Periodontitis is a highly prevalent infectious, inflammatory disease of the gum tissue supporting the teeth that can lead to tissue destruction, alveolar bone resorption, and eventual tooth loss in adults 1, imposing a significant impact on public health and an immense economic burden 2, 3. Further, over the years, evidence has accumulated that shows periodontitis is epidemiologically associated with several chronic inflammation-driven disorders, including cardiovascular disease, Alzheimer's disease, rheumatoid arthritis, preterm birth, and certain cancers 4. Periodontitis is driven by a feedforward loop between the periodontal microbiota and host factors in the subgingival niche that favors the emergence and persistence of microbial dysbiosis and increases in a synergistic community of virulent bacteria below the gum line 5, 6. It is thought to be the consequence of inflammatory destruction of host components, such as collagen and heme-containing compounds, and increased gingival crevicular fluid (serum exudates) in the gingival crevice that provides additional nutrients and promotes the selective expansion of periodontal pathogens, while linking local infections/inflammation of periodontal tissues with the systemic inflammatory burden in periodontal patients 5. With that, it is becoming critical to understand pathophysiology of periodontal pathogens and their complex relationship with host immune components.
The conventional culture-based and molecular approaches identified a list of candidate pathogens associated with periodontitis. Among recognized pathogens, the Gram-negative anaerobe Porphyromonas gingivalis (Pg) has been strongly implicated in the onset and development of chronic periodontitis as well as several systemic diseases in adults upon producing an array of virulence factors, most notably, lipopolysaccharides (LPS) and potent proteases known as gingipains 5, 7, 8. But how Pg can persist below the gum line and evade immune responses remains largely unknown. In bacteria, the strategic changes in the cell envelope composition and associated cellular processes are controlled by cyclic dinucleotide (CDN) second messengers, such as cyclic-3′,5′-diguanylic acid (c-di-GMP), and cyclic di-3',5'-adenylic acid (c-di-AMP). Indeed, these second messengers protect pathogens from stresses, antibiotics, and host defense mechanisms and determine many aspects of bacterial pathogenesis via regulating lifestyle, phenotype, the cell envelope composition, and the production of capsular, exopolysaccharides, and lipopolysaccharides 9, 10. However, our understanding of CDN signaling systems in the periodontal microbiome and their biological significance in the development of oral infections remain largely unknown.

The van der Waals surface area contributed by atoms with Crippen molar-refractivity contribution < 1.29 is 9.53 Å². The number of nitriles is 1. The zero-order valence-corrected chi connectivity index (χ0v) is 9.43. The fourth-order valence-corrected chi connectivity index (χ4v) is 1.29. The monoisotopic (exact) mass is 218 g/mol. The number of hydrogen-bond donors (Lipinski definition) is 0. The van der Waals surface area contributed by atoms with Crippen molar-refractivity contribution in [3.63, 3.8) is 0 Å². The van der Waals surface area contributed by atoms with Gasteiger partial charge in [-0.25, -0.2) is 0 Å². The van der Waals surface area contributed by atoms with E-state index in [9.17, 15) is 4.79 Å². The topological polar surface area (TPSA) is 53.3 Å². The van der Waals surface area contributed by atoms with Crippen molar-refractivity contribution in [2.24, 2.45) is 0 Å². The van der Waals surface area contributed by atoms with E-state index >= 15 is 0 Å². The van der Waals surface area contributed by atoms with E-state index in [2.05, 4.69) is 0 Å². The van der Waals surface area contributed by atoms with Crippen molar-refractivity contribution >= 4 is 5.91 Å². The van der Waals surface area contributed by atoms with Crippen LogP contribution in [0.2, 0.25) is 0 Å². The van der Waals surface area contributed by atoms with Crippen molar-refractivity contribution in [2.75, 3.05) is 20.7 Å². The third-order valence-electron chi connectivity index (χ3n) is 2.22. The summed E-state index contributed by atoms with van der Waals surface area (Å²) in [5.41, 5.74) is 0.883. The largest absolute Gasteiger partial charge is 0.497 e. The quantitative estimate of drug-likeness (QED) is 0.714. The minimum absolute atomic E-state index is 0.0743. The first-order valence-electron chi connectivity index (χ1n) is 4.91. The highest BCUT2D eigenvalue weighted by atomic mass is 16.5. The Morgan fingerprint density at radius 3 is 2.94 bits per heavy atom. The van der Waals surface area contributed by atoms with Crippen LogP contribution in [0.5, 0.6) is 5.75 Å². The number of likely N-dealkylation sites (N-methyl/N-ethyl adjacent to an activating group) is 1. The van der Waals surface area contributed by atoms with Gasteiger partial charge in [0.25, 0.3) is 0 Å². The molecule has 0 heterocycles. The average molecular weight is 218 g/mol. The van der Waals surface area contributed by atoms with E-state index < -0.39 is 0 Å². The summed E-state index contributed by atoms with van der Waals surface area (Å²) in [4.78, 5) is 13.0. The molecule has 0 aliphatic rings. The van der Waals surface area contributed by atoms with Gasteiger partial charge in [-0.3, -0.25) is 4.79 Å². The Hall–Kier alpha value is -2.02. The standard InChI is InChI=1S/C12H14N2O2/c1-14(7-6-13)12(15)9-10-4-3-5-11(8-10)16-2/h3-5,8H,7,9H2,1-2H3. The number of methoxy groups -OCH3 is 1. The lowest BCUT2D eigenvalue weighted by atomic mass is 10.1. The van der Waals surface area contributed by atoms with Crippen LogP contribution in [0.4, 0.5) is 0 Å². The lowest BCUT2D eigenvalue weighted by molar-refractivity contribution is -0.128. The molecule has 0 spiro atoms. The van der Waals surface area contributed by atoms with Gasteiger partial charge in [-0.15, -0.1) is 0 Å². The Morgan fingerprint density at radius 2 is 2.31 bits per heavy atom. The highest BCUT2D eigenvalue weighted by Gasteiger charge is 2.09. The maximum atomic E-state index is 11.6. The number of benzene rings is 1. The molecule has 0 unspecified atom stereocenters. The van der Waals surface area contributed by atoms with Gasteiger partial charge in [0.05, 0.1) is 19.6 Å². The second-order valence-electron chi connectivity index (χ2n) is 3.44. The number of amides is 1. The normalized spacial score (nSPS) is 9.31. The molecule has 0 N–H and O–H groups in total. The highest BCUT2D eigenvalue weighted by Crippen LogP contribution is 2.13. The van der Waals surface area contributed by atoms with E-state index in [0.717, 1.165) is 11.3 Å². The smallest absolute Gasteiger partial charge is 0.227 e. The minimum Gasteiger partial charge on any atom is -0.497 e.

Our present study provides the first glimpse into the scheme of second messenger signaling in Pg and perhaps other Bacteroidetes. Our findings indicate that c-di-AMP signaling promotes the fitness of the residents of the oral cavity and the development of a pathogenic community. We show that shifts in c-di-AMP signaling change the integrity and homeostasis of cell envelope, importantly, the structure and immunoreactivity of the lipopolysaccharide (LPS) layer, as well as virulence potential. These findings are important because numerous studies have shown that Pg LPS is one of the major immunostimulatory factors that can interact with Toll-like receptor 4 (TLR4) on immune and non-immune cells, stimulate production of inflammatory cytokines, and regulate osteoclast differentiation and activity (the principal bone resorptive cell) 11, 12. Surprisingly, Pg LPS may unusually act as an agonist for TLR2 13, 14. Several studies have addressed the structural heterogeneity of Pg LPS which has fueled the notion that Pg LPS structural variants display unique properties by which Pg can selectively modify and evade host inflammatory responses via changing the ratio of agonistic and antagonistic LPS variants in response to biologically relevant stimuli 15-19. In addition, LPS heterogeneity is thought to be the cause of a highly unusual and differential immune and host response by different cell types, which can lead to a range of pro- and anti-inflammatory outcomes. Such inconsistency among several findings complicated the interpretation of innate host responses to Pg LPS and resulted in an incomplete understanding of Pg’s contribution to the pathology of periodontitis. Indeed, LPS modification has been considered as an essential aspect of bacterial pathoadaptation by which pathogens can disguise themselves from host detection, regulate virulence and immunostimulatory effects, or protect themselves from host defense mechanisms, antimicrobials, and environmental stresses 20, 21. We are working to understand the mechanisms by which periodontal pathogens evade the immune system and contribute to the manipulation of the innate immune responses. Our present work reveals a novel pathoadaptive mechanism by which periodontal pathogens, and perhaps other Bacteroidetes of the human microbiome can persist in host and promote infections and inflammation.
Read the paper here:
Moradali, M.F., Ghods, S., Bähre, H. et al. Atypical cyclic di-AMP signaling is essential for Porphyromonas gingivalis growth and regulation of cell envelope homeostasis and virulence. npj Biofilms Microbiomes 8, 53 (2022). https://doi.org/10.1038/s41522-022-00316-w
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